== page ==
Speak Up!

 

Nisha Adhikari

I was 17 when I got married. I had just completed my secondary level of education. We were a family of 7 including my mum, father and my 4 siblings. I was the eldest one among them all. The economic background of my family was not very sound enough to let me pursue further education. So the only option as seen by parents was -marriage.

Shankar, my husband was 5 years elder than me. Though the economic status of his family was better than mine, but not that well off. At the age of 19, with much difficulty during delivery, I gave birth to our twin daughters. Without any job it became difficult for us to maintain our livelihood including the education of our daughters. Every other member forced Shankar to go abroad in a working visa. He went to a gulf country in search of a job.

He returned to Nepal after 5 long years. Everything was going fine for 7-8 months but the economic crisis of the family forced him to go back again. For this, he was going through all the medical tests and something shocking was found in his reports that we had ever imagined. He was diagnosed HIV positive. I don’t know whether he was aware about this before but knowingly or unknowingly it also got transmitted to me. I would have somehow bear the fact of myself being HIV positive but what about the unborn baby in my belly.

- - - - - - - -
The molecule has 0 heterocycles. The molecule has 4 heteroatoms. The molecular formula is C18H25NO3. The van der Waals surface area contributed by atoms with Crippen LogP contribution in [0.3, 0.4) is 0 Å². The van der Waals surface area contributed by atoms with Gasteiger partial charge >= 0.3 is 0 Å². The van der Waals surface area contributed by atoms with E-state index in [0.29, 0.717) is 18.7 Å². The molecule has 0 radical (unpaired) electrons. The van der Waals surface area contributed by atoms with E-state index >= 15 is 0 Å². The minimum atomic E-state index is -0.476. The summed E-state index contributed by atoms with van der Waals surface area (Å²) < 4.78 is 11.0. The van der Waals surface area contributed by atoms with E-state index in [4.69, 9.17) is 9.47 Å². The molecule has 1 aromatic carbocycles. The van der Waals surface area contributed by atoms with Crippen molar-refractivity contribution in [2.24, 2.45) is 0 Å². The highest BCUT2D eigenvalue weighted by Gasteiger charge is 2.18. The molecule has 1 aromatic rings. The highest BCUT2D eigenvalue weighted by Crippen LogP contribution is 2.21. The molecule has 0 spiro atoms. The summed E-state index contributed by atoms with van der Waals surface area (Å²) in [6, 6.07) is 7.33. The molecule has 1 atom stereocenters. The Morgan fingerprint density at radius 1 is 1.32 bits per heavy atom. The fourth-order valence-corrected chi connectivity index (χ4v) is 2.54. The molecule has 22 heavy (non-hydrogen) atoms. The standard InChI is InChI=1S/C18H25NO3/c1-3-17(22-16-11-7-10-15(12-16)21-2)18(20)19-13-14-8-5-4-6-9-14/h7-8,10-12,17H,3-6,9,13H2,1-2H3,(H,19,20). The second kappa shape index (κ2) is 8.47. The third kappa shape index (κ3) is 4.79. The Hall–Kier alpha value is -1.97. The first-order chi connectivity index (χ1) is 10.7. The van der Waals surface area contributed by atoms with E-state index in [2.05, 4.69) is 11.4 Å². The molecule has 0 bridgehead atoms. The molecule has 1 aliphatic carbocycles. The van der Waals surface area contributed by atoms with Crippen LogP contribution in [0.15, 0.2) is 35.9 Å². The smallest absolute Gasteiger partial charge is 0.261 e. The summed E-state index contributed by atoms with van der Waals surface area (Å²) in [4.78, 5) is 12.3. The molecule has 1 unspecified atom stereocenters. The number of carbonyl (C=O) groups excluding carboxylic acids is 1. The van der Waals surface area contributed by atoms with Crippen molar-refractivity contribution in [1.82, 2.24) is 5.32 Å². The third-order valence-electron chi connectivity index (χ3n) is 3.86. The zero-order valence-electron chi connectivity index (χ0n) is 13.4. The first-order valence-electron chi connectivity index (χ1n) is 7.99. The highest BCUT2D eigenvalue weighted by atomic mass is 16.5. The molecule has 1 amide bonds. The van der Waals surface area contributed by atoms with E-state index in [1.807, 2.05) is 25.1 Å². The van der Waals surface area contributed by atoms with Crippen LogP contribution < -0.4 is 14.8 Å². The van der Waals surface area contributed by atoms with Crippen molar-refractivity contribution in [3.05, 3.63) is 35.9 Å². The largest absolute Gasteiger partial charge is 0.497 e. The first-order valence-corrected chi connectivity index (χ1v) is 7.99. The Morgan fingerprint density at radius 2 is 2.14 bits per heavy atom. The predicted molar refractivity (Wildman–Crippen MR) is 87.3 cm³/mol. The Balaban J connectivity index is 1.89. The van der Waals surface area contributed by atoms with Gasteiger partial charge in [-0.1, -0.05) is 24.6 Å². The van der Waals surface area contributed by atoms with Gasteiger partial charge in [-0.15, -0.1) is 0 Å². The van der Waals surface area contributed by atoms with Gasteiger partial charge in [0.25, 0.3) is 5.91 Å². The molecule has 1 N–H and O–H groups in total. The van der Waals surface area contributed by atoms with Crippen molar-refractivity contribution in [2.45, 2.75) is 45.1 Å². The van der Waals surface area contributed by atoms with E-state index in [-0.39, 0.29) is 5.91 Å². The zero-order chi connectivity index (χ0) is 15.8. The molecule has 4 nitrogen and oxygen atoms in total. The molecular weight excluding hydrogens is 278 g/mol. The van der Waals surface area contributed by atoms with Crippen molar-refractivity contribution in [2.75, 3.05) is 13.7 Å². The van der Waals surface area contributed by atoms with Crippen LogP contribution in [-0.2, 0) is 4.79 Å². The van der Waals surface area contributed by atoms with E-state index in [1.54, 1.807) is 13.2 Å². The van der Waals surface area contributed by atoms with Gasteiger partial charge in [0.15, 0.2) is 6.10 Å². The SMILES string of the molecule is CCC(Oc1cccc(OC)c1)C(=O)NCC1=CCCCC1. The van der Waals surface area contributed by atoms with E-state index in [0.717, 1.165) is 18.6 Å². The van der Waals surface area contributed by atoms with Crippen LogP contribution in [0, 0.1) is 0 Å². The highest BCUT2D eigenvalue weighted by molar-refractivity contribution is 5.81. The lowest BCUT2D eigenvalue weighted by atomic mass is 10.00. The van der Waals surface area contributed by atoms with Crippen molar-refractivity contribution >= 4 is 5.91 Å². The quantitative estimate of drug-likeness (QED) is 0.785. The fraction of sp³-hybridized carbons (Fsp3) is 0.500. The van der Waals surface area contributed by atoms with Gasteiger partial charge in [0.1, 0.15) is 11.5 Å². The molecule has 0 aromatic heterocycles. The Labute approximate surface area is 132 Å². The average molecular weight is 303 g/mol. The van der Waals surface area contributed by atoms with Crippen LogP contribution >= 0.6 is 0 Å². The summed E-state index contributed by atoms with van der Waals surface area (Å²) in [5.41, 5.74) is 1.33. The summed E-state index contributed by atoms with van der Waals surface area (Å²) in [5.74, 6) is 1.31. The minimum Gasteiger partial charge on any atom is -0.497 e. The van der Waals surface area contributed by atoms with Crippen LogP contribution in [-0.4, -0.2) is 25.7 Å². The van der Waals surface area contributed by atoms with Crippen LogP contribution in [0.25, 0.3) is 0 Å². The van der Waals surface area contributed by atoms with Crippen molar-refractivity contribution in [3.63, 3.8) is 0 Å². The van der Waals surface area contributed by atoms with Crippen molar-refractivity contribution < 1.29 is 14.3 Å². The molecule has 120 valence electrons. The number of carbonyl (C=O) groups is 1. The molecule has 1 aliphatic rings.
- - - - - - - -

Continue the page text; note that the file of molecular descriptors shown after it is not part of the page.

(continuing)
The first thought that ran into my mind was to get abortion. But it was already 6 months due which I made it risky for me to do so.

In a society full of stigmatization, discrimination and male dominance, everyone started to put fault in me rather than my husband. It was getting difficult for me to seek help. Symptoms had already started showing up in my husband’s case but he was denying to seek medical care and open up. Though it was hard for me to bear this fact, it was still me who insisted to have medical checkup and get proper counselling for this. Now he is under the anti-retroviral therapy and I am taking the necessary medication to prevent the transmission to my baby.

Knowing that the HIV status is itself not enough, we should be able to open up and seek the possible treatment available.

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